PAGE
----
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Hearing loss is a common problem that can be alleviated easily with the use of hearing aids and assistive listening devices. However, a lot of hearing loss goes undiagnosed and untreated – and that can result in higher depression rates and feelings of isolation in people with hearing loss.

It can also lead to a strain in personal and work relationships, which itself contributes to more feelings of isolation and depression. This is a problem that doesn’t have to take place, and getting that hearing loss treated is the key to ending the downward spiral.

Research Connects Depression to Hearing Loss

Symptoms of depression have been consistently connected, according to several studies, to hearing loss. Symptoms of anxiety, depression, and paranoia were, as reported by one study, more likely to impact people over 50 who have neglected hearing loss. And it was also more likely that that group would withdraw from social engagement. Many said that they felt as if people were getting angry at them for no apparent reason. However, those who got hearing aids noted improvements in their relationships, and the people around them – friends, co-workers, and family – also noticed improvements.

A different study found that people between the ages of 18 and 70, revealed a more acute feeling of depression if they had hearing loss of greater than 25 decibels. Individuals over the age of 70 with a self-diagnosed hearing loss did not show a major difference in depression rates compared to individuals who didn’t suffer from hearing loss. But all other demographics contain people who aren’t receiving the help that they need for their hearing loss. A different study found that people who use hearing aids had a lower reported rate of depression symptoms than those individuals who suffered from hearing loss but who didn’t use hearing aids.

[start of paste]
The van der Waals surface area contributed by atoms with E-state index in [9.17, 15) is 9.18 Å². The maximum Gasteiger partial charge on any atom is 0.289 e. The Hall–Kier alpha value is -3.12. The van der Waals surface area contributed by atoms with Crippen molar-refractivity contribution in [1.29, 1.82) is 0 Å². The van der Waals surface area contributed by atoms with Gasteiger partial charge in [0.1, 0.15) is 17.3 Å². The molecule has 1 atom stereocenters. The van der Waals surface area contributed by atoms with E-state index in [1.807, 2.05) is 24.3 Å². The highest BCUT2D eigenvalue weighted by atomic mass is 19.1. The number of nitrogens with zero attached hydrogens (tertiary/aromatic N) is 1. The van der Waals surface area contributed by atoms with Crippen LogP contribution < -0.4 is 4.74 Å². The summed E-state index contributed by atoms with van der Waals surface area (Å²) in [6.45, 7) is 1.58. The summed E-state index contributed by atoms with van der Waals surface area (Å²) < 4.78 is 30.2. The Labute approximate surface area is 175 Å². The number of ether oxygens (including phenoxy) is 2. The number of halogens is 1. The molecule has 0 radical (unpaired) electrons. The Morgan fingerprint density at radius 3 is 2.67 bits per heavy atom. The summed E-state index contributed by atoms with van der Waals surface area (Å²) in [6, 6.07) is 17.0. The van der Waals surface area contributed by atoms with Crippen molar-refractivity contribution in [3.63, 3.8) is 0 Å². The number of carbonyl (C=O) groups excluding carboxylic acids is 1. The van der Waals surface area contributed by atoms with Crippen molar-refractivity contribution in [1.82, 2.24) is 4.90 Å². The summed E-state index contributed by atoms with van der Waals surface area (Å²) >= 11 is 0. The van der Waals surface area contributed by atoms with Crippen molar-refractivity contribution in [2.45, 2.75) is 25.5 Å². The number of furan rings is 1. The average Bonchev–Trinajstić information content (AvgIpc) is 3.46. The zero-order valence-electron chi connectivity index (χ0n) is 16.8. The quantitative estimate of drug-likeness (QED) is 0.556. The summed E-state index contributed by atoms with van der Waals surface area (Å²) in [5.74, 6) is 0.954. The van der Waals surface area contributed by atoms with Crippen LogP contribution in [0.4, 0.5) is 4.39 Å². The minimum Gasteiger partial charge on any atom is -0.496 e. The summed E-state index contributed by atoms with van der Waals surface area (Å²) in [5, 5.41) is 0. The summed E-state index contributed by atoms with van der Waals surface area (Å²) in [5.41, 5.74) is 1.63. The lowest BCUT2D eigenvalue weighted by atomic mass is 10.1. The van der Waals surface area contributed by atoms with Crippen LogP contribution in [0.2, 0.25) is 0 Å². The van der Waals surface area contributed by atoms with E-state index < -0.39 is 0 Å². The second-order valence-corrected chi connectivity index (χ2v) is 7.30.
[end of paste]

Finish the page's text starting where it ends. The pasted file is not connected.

Mental Health is Affected by Resistance to Wearing Hearing Aids

It would seem obvious that with these kinds of outcomes people would want to get help with their hearing loss. But people don’t seek out help for two principal reasons. First, some people simply don’t recognize that their hearing is that bad. They have themselves convinced that people are mumbling or even that they are talking quietly on purpose. The other factor is that some people might not realize they have a hearing loss. It seems, to them, that people don’t like talking with them.

It’s essential that anyone who has experienced symptoms of depression or anxiety, or the feeling that they are being left out of interactions due to people speaking too quietly or mumbling too much, get their hearing checked. If there is hearing loss, that person should talk about which hearing aid is right for them. Consulting a good hearing specialist might be all that is needed to feel much better.

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